Henry Hooper

Designer for 30 years of London's Blue Plaques
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The Independent Online

Henry Hooper left his mark throughout London, and further afield, as the designer of the famous Blue Plaques.

Henry George Hooper, letterer and sign designer: born London 23 September 1926; married 1955 Barbara Bath (one son); died Addlestone, Surrey 10 February 2005.

Henry Hooper left his mark throughout London, and further afield, as the designer of the famous Blue Plaques.

Born in Southwark in 1926, the son of a laundryman, he was one of the lucky London youngsters who enjoyed a form of vocational education which could serve as a model for today's needs. He passed a "13 plus" exam which enabled him to attend a specialist school, which offered the basics of an academic education in the morning, and then specialist training in the afternoons. On reaching school-leaving age pupils could then do a Higher Diploma in their chosen discipline.

Hooper trained as a signwriter and decorator at London's flagship of vocational education for the construction industry, the Brixton School of Building. After completing the National Diploma in Design at the age of 20 he was called up for National Service, and served in the RAF in India in the aftermath of the Second World War. On de-mob he was recruited into the army of artist/craftsmen who were creating the Festival of Britain on the South Bank, where he worked for Holland, Hannen & Cubitt, one of the festival's main contractors, on the myriad signs that guided visitors around the attractions.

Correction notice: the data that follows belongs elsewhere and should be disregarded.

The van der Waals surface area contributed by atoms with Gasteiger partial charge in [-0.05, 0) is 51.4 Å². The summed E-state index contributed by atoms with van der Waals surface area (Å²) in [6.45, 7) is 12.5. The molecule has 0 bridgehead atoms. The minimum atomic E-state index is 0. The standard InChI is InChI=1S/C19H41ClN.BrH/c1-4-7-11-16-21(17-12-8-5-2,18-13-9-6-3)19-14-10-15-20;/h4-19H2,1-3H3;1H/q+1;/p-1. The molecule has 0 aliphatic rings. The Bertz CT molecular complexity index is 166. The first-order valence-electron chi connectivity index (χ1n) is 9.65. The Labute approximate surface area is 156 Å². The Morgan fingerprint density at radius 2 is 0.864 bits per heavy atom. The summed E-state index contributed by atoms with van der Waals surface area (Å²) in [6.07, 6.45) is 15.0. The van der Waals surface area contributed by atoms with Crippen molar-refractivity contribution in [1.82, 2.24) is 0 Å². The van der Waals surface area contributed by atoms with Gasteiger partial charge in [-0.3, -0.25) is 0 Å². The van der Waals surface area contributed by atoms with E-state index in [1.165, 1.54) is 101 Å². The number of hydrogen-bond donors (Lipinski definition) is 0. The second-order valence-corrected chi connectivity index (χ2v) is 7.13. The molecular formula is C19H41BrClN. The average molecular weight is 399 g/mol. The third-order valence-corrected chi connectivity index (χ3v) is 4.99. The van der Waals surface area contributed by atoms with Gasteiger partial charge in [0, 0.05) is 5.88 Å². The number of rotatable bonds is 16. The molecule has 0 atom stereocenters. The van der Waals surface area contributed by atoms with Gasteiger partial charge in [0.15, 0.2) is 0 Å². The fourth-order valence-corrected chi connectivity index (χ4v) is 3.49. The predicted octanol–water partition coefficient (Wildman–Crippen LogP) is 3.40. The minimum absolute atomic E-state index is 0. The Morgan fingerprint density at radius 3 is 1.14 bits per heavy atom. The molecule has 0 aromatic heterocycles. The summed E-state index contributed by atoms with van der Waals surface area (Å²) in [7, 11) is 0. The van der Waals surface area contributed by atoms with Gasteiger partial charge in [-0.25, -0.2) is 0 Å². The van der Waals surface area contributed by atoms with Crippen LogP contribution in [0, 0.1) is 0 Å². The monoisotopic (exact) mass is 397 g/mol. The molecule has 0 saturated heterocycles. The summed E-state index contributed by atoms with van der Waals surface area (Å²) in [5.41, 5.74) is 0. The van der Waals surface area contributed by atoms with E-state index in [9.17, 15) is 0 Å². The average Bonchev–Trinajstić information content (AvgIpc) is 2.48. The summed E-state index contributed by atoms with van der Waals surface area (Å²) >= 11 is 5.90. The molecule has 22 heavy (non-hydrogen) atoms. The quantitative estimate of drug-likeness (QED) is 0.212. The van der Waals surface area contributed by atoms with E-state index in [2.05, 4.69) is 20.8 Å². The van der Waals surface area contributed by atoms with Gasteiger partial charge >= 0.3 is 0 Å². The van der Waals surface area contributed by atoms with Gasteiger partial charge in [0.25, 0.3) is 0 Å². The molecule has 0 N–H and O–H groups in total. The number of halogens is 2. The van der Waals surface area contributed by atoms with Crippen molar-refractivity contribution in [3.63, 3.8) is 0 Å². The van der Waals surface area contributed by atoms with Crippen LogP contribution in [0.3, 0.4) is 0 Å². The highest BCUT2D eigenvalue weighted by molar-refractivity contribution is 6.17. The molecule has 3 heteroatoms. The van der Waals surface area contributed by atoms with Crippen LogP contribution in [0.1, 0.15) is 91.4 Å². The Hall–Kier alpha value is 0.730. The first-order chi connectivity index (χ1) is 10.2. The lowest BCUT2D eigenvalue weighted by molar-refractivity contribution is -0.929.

In 1954 he was appointed as a designer in the Architect's Office of the London County Council, with special responsibility for the Blue Plaques. These ceramic roundels, which commemorate famous people who have lived in London, are a highly visible landmark.

From 1955 to 1985, when the LCC's successor body, the GLC, was dissolved by the Thatcher government, Hooper was the designer of several hundred of these plaques. Immediately on being given the task he set about redesigning the alphabet which was used to make it more suitable for the technique of "tubelining" which the ceramicist Alan Dawson had to use for manufacturing the plaques. He used this sturdy Roman letterform for all his designs - except for two: the plaques for Frank Pick in north-west London, and for Edward Johnston in Hammersmith. Both of these were designed using the "block letter" alphabet that Pick commissioned Johnston to create for the London Underground: the typeface later extended as the style used on all London Transport buildings and buses.

The LCC had inherited responsibility for the plaques from the Royal Society of Arts in 1901. This was carried on by the GLC until its demise, when English Heritage assumed control. Hooper designed a few plaques for them until they started to use computer-generated designs. He was proud that in his tenure every aspect of the plaques' design and manufacture, from drawing the letters to the final fixing, was done by hand.

Thereafter Hooper was commissioned to create designs for a wide variety of authorities throughout the UK and Europe. Whilst in post with the GLC he created many other sign systems for the capital even, including the neon design for the National Film Theatre.

Harry Hooper was a most amiable, unassuming and self-deprecating man. In his retirement he took to watercolour painting and flat green bowling. Evidence of his early design training could be seen in the trompe l'oeil steam train on his garage doors.

Jon Gibbs

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